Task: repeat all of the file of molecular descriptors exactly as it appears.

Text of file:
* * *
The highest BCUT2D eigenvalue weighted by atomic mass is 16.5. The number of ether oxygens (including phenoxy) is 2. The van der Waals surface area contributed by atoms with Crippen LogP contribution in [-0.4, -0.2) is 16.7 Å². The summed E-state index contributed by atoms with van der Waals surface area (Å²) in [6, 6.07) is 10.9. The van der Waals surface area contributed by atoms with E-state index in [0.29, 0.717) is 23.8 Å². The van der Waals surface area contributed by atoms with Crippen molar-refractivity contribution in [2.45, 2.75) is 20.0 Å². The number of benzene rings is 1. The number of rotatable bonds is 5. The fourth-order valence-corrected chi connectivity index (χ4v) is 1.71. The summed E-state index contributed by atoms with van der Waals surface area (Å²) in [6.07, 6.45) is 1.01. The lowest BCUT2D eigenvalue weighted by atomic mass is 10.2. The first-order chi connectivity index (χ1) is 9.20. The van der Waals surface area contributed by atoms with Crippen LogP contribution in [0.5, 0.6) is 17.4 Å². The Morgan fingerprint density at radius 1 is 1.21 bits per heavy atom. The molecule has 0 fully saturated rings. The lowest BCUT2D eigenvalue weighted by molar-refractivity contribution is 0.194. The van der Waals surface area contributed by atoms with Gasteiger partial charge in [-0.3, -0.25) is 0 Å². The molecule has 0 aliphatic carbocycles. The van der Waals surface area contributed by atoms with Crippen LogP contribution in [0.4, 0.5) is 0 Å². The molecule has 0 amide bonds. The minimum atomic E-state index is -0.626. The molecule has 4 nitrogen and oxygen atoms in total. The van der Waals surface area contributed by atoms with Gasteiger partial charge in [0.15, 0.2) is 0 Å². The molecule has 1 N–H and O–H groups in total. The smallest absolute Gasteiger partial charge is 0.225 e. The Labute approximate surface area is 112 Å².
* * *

The highest BCUT2D eigenvalue weighted by atomic mass is 16.5. The number of ether oxygens (including phenoxy) is 2. The van der Waals surface area contributed by atoms with Crippen LogP contribution in [-0.4, -0.2) is 16.7 Å². The summed E-state index contributed by atoms with van der Waals surface area (Å²) in [6, 6.07) is 10.9. The van der Waals surface area contributed by atoms with E-state index in [0.29, 0.717) is 23.8 Å². The van der Waals surface area contributed by atoms with Crippen molar-refractivity contribution in [2.45, 2.75) is 20.0 Å². The number of benzene rings is 1. The number of rotatable bonds is 5. The fourth-order valence-corrected chi connectivity index (χ4v) is 1.71. The summed E-state index contributed by atoms with van der Waals surface area (Å²) in [6.07, 6.45) is 1.01. The lowest BCUT2D eigenvalue weighted by atomic mass is 10.2. The first-order chi connectivity index (χ1) is 9.20. The van der Waals surface area contributed by atoms with Crippen LogP contribution in [0.5, 0.6) is 17.4 Å². The Morgan fingerprint density at radius 1 is 1.21 bits per heavy atom. The molecule has 0 fully saturated rings. The lowest BCUT2D eigenvalue weighted by molar-refractivity contribution is 0.194. The van der Waals surface area contributed by atoms with Gasteiger partial charge in [-0.3, -0.25) is 0 Å². The molecule has 0 aliphatic carbocycles. The van der Waals surface area contributed by atoms with Crippen LogP contribution in [0.4, 0.5) is 0 Å². The molecule has 0 amide bonds. The minimum atomic E-state index is -0.626. The molecule has 4 nitrogen and oxygen atoms in total. The van der Waals surface area contributed by atoms with Gasteiger partial charge in [0.15, 0.2) is 0 Å². The molecule has 1 N–H and O–H groups in total. The smallest absolute Gasteiger partial charge is 0.225 e. The Labute approximate surface area is 112 Å².